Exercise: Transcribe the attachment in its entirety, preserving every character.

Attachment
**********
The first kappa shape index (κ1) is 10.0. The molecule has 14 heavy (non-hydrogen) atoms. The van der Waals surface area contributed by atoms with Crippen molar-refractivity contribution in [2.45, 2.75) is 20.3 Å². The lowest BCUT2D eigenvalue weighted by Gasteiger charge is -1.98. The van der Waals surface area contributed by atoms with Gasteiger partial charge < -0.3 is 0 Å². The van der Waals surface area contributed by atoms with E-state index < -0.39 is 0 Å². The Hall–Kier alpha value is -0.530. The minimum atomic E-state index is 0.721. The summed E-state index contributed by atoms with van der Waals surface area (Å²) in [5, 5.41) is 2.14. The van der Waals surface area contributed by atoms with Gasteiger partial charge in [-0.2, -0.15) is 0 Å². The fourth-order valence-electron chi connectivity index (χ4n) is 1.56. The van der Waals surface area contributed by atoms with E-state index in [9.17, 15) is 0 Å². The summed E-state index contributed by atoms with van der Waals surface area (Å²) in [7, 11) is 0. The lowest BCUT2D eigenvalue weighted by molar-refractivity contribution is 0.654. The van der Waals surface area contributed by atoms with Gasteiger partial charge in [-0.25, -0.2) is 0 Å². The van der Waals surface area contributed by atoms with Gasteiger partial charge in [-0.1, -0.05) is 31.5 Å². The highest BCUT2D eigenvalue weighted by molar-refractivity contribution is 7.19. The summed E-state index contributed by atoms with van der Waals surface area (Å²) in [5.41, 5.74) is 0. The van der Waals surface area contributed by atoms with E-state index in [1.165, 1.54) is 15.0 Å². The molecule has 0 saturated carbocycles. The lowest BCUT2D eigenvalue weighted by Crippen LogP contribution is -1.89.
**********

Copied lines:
The first kappa shape index (κ1) is 10.0. The molecule has 14 heavy (non-hydrogen) atoms. The van der Waals surface area contributed by atoms with Crippen molar-refractivity contribution in [2.45, 2.75) is 20.3 Å². The lowest BCUT2D eigenvalue weighted by Gasteiger charge is -1.98. The van der Waals surface area contributed by atoms with Gasteiger partial charge < -0.3 is 0 Å². The van der Waals surface area contributed by atoms with E-state index < -0.39 is 0 Å². The Hall–Kier alpha value is -0.530. The minimum atomic E-state index is 0.721. The summed E-state index contributed by atoms with van der Waals surface area (Å²) in [5, 5.41) is 2.14. The van der Waals surface area contributed by atoms with Gasteiger partial charge in [-0.2, -0.15) is 0 Å². The fourth-order valence-electron chi connectivity index (χ4n) is 1.56. The van der Waals surface area contributed by atoms with E-state index in [9.17, 15) is 0 Å². The summed E-state index contributed by atoms with van der Waals surface area (Å²) in [7, 11) is 0. The lowest BCUT2D eigenvalue weighted by molar-refractivity contribution is 0.654. The van der Waals surface area contributed by atoms with Gasteiger partial charge in [-0.25, -0.2) is 0 Å². The van der Waals surface area contributed by atoms with Gasteiger partial charge in [-0.1, -0.05) is 31.5 Å². The highest BCUT2D eigenvalue weighted by molar-refractivity contribution is 7.19. The summed E-state index contributed by atoms with van der Waals surface area (Å²) in [5.41, 5.74) is 0. The van der Waals surface area contributed by atoms with E-state index in [1.165, 1.54) is 15.0 Å². The molecule has 0 saturated carbocycles. The lowest BCUT2D eigenvalue weighted by Crippen LogP contribution is -1.89.